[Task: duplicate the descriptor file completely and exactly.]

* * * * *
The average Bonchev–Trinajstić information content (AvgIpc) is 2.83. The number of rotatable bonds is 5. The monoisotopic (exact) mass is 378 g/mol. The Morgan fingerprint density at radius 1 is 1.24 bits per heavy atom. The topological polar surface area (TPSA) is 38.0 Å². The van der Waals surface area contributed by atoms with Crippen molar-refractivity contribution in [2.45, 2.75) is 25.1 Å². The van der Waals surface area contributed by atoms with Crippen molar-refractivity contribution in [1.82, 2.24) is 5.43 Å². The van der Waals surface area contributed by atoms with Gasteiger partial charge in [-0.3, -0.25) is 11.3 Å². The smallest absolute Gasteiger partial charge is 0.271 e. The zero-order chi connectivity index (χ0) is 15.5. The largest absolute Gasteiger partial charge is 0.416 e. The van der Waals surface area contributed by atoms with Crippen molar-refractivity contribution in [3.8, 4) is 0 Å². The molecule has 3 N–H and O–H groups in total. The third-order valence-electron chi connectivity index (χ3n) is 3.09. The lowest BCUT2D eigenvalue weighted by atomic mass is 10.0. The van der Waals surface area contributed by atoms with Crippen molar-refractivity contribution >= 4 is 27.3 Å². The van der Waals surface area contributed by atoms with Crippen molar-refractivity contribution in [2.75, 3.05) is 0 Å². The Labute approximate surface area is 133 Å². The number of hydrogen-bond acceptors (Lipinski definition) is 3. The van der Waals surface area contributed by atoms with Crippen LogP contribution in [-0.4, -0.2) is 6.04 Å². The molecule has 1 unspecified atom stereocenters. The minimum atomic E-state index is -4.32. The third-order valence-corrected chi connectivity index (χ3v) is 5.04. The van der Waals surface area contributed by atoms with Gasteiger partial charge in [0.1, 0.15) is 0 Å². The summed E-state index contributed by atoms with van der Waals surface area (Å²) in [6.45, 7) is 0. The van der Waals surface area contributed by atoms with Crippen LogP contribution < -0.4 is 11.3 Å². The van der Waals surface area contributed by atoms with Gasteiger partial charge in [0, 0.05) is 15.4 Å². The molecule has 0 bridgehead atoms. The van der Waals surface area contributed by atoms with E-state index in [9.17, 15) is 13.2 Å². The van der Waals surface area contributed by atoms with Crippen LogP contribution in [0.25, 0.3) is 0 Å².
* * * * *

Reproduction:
The average Bonchev–Trinajstić information content (AvgIpc) is 2.83. The number of rotatable bonds is 5. The monoisotopic (exact) mass is 378 g/mol. The Morgan fingerprint density at radius 1 is 1.24 bits per heavy atom. The topological polar surface area (TPSA) is 38.0 Å². The van der Waals surface area contributed by atoms with Crippen molar-refractivity contribution in [2.45, 2.75) is 25.1 Å². The van der Waals surface area contributed by atoms with Crippen molar-refractivity contribution in [1.82, 2.24) is 5.43 Å². The van der Waals surface area contributed by atoms with Gasteiger partial charge in [-0.3, -0.25) is 11.3 Å². The smallest absolute Gasteiger partial charge is 0.271 e. The zero-order chi connectivity index (χ0) is 15.5. The largest absolute Gasteiger partial charge is 0.416 e. The van der Waals surface area contributed by atoms with Crippen molar-refractivity contribution in [3.8, 4) is 0 Å². The molecule has 3 N–H and O–H groups in total. The third-order valence-electron chi connectivity index (χ3n) is 3.09. The lowest BCUT2D eigenvalue weighted by atomic mass is 10.0. The van der Waals surface area contributed by atoms with Crippen molar-refractivity contribution >= 4 is 27.3 Å². The van der Waals surface area contributed by atoms with Crippen molar-refractivity contribution in [2.75, 3.05) is 0 Å². The Labute approximate surface area is 133 Å². The number of hydrogen-bond acceptors (Lipinski definition) is 3. The van der Waals surface area contributed by atoms with Crippen LogP contribution in [-0.4, -0.2) is 6.04 Å². The molecule has 1 unspecified atom stereocenters. The minimum atomic E-state index is -4.32. The third-order valence-corrected chi connectivity index (χ3v) is 5.04. The van der Waals surface area contributed by atoms with Gasteiger partial charge in [0.1, 0.15) is 0 Å². The summed E-state index contributed by atoms with van der Waals surface area (Å²) in [6.45, 7) is 0. The van der Waals surface area contributed by atoms with Crippen LogP contribution < -0.4 is 11.3 Å². The van der Waals surface area contributed by atoms with Gasteiger partial charge in [0, 0.05) is 15.4 Å². The molecule has 0 bridgehead atoms. The van der Waals surface area contributed by atoms with E-state index in [9.17, 15) is 13.2 Å². The van der Waals surface area contributed by atoms with Crippen LogP contribution in [0.25, 0.3) is 0 Å².